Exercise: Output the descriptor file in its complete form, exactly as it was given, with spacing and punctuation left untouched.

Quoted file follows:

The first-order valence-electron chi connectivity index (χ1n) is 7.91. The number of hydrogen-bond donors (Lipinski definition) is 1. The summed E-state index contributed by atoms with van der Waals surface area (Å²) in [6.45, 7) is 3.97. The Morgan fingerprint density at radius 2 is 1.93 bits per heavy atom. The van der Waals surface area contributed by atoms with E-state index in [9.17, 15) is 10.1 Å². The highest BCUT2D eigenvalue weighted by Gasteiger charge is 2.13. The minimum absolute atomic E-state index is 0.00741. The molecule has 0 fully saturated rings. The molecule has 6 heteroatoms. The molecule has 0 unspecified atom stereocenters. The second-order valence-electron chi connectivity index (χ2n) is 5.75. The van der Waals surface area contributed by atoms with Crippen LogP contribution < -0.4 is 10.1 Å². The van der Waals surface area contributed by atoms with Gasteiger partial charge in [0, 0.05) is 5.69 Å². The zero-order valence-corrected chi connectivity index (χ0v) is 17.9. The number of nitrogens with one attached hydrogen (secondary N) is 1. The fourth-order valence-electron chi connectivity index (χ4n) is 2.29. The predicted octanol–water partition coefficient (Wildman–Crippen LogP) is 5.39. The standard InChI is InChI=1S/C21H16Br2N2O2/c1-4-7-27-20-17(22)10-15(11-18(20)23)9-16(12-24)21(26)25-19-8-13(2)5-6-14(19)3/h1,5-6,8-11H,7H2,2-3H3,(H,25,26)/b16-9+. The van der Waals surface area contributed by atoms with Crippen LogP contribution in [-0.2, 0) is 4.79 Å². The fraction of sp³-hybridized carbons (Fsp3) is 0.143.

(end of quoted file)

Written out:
The first-order valence-electron chi connectivity index (χ1n) is 7.91. The number of hydrogen-bond donors (Lipinski definition) is 1. The summed E-state index contributed by atoms with van der Waals surface area (Å²) in [6.45, 7) is 3.97. The Morgan fingerprint density at radius 2 is 1.93 bits per heavy atom. The van der Waals surface area contributed by atoms with E-state index in [9.17, 15) is 10.1 Å². The highest BCUT2D eigenvalue weighted by Gasteiger charge is 2.13. The minimum absolute atomic E-state index is 0.00741. The molecule has 0 fully saturated rings. The molecule has 6 heteroatoms. The molecule has 0 unspecified atom stereocenters. The second-order valence-electron chi connectivity index (χ2n) is 5.75. The van der Waals surface area contributed by atoms with Crippen LogP contribution < -0.4 is 10.1 Å². The van der Waals surface area contributed by atoms with Gasteiger partial charge in [0, 0.05) is 5.69 Å². The zero-order valence-corrected chi connectivity index (χ0v) is 17.9. The number of nitrogens with one attached hydrogen (secondary N) is 1. The fourth-order valence-electron chi connectivity index (χ4n) is 2.29. The predicted octanol–water partition coefficient (Wildman–Crippen LogP) is 5.39. The standard InChI is InChI=1S/C21H16Br2N2O2/c1-4-7-27-20-17(22)10-15(11-18(20)23)9-16(12-24)21(26)25-19-8-13(2)5-6-14(19)3/h1,5-6,8-11H,7H2,2-3H3,(H,25,26)/b16-9+. The van der Waals surface area contributed by atoms with Crippen LogP contribution in [-0.2, 0) is 4.79 Å². The fraction of sp³-hybridized carbons (Fsp3) is 0.143.